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Hate Your Job? How to Cope and Mope

hate your job

Hate Your Job? How to Cope and Mope

Americans work long hours. Longer than a lot of other major economies (pretty much all of Europe, to start with). The average full time worker is at the office 47 hours per week. We also receive, on average 15 days of vacation – and take just 14 of them. (The average European worker gets 28 days. Yes, really.) So, if you hate your job, that’s a lot of time to be unhappy. If leaving immediately isn’t an option – and for most people it isn’t, here are some ways to make the work day more bearable.

hate your job

Ways to cope when you hate your job:

Don’t be a hater. . .if possible. First of all, revisit the concept that you “hate” your job. Words really do matter, and the impact they have on your psyche is important. Do you hate your job? Or are you frustrated, bored, exhausted or overwhelmed? The problem with deciding that you hate your job is that it’s a vague sentiment. It’s hard to know where to start with a blanket statement. But if you’re tired, maybe you need to use a few of those (15?) vacation days. If you’re busy, speak to someone about getting things off your plate. But whatever you do, see if you can dial it down from mission critical unhappiness.

Shout it out. Sometimes it’s good to put on a brave face and soldier on. There are plenty of studies that say if you act happy, you can actually change your feelings. Whatever. There’s also something to just having a bit of a (planned, private) pity party. Find a good friend – outside of work – and just vent. Complain about your boss, your co-workers, your career path, the number paper clips in your desk drawer – whatever it is, go ahead and get it off your chest. Sometimes, just the act of letting go all of the restraint helps. And, you might even realize which things really bother you, and which are just the effect of being tired of being tired.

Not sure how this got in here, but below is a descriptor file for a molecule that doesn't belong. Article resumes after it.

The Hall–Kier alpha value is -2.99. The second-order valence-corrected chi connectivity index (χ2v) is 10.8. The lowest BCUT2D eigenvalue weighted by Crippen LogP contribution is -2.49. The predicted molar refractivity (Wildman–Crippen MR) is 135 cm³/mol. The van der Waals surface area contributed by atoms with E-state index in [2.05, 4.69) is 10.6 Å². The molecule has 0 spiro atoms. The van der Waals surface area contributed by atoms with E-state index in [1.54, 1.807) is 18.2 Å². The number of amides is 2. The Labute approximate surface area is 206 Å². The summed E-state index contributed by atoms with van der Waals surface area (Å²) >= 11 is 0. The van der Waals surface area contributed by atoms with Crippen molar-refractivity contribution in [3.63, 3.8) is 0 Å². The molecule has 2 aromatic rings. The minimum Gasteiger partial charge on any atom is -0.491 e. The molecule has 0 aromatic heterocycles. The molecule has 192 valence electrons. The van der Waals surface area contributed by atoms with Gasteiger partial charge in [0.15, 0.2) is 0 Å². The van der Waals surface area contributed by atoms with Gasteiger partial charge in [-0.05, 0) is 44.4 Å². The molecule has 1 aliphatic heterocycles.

Chin up. While it really can help to find an outlet to complain about your job, it’s equally important that while you’re at the office, you keep it together. Check yourself and make sure you’re not beginning to “act out”. Don’t show up late, leave early, miss deadlines, become grouchy. You might hate your job, but you’ll hate losing it unexpectedly even more.

Prioritize and strategize. So should you stay or should you go? There are lots of reasons for moving on from a job. If you hate your job, and you need to figure out whether it’s time to get back in the market, write out what your options are. Not just career options, but how it impacts the rest of your life. Will the stress of looking for a new job be even worse than finding a way to stay? Do you need to acquire some new skill sets first? Would you have to move to a new city? Does the current job offer great benefits, flexible working hours, or other things important to you? As you get answers to these questions, the bigger decision to stay or not will become easier.

It’s ok to hate your job – for a little while.

But we spend too many hours at work for anyone to be unhappy with no end in sight. Find a way to improve your work situation, or a way to manage your feelings about it. Get professional help, find pastimes you can look forward to, volunteer some place that will give you perspective. Or, move to Europe — at least you can be unhappy fewer hours per week.